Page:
By Dr. Leon Koziol
Parenting Rights Institute
Only hours ago from the time of this publication, a jury in the Derek Chauvin murder trial found the defendant police officer guilty on all counts for the death of George Floyd on May 25, 2020. A 9-minute video of this murder left no doubt that justice had to be done for a horrific, racially charged incident witnessed the world over.
However, while protesters and family victims applaud the outcome in Minneapolis today, a highly contrasting one must be recalled in the murder trial of Michael Slager in 2016. He was a white police officer who shot another black man, Walter Scott, dead five times in the back while fleeing, unarmed from a child support warrant discovered at a traffic stop. It occurred on April 4, 2015 in North Charleston and was caught on camera by a concealed by-stander.
That horrific video, like the George Floyd one, also went viral worldwide and touched off a wave of protests across the country. Despite all that, the murder trial resulted in a hung jury after a single white juror claimed he could not “in good conscience” join the other jurors in a unanimous guilty verdict. It was a sad outcome no doubt influencing the much wider protests and anxiety surrounding the Derek Chauvin trial five years later.
Fortunately with justice denied in a South Carolina state court, justice was ultimately achieved one year later in federal court when Michael Slager pled guilty to multiple counts resulting in a 20-year sentence. The family had previously recovered a $6.5 million civil settlement in connection with the same incident, yet these events did little to avert the carnage which followed in multiple locations.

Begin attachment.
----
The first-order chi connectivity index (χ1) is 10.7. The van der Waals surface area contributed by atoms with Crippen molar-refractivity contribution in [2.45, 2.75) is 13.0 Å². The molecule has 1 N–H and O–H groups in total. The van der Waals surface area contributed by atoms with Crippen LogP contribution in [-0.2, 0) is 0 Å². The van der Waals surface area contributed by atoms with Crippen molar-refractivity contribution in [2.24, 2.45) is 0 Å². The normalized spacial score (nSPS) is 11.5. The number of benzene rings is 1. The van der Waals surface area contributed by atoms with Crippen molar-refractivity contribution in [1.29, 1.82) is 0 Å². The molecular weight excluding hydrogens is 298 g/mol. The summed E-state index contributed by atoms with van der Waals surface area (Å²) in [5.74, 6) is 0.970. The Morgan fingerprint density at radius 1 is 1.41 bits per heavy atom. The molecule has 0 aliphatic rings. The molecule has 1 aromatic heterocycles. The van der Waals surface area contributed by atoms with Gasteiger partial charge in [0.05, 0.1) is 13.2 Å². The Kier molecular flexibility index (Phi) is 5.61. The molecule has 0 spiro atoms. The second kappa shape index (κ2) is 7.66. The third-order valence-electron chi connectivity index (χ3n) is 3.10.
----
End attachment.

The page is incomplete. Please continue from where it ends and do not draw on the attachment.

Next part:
When these racially charged murders are chronicled in various reports, Walter Scott is often omitted. Child support injustice is never addressed. Yet this victim was not chased down and killed for the commission of any crime. He was gunned down because he was unable to satisfy a money debt. But because child support is the holy grail for feminists, that crucial element is downplayed. Is our government now killing for money? It is a further sad commentary on the draconian enforcement practices that have also killed countless parent-child relationships.
Indeed, in my home town of Utica, New York, a police investigator exited child support court in September, 2009 after his guns were confiscated, protection orders were issued and his career permanently tarnished by a divorce needlessly inflamed by such practices. He promptly entered the former marital home to commit a murder-suicide through the use of a simple kitchen knife, leaving four children without a mom and dad. The family obtained a $2 million settlement against the taxpayers in the case of Pearce v Longo, 766 F. Supp.2d 367 (NDNY 2011). Yet no one blamed the family court system and, to date, no reforms have occurred.
Diverse victims and the public generally rely on qualified civil rights attorneys to expose judicial corruption. They comprise a tiny group yet to be acknowledged as judicial whistleblowers. This is because retaliation is severe and common. As one such victim, I issued reports, exposed clear misconduct, filed precedent-seeking cases, and sponsored reform efforts across the country. At the Walter Scott funeral I addressed national media, Al Sharpton and Congressman James Clyburn regarding the needless conflicts caused by federal Title IV-D funding. My efforts were rewarded by severe harm to my health, law practice, and father-daughter relationships.
You can learn of my horrific ordeal throughout this site, http://www.leonkoziol.com and in my 2017 book, Satan’s Docket. In short, like the white lawyers who were brutalized down south during the sixties for their courageous stands against racial injustice, I was subjected to similar brutality. It is long past the time when such sacrifices are given similar recourse against the perpetrators of hate crimes upon people everywhere.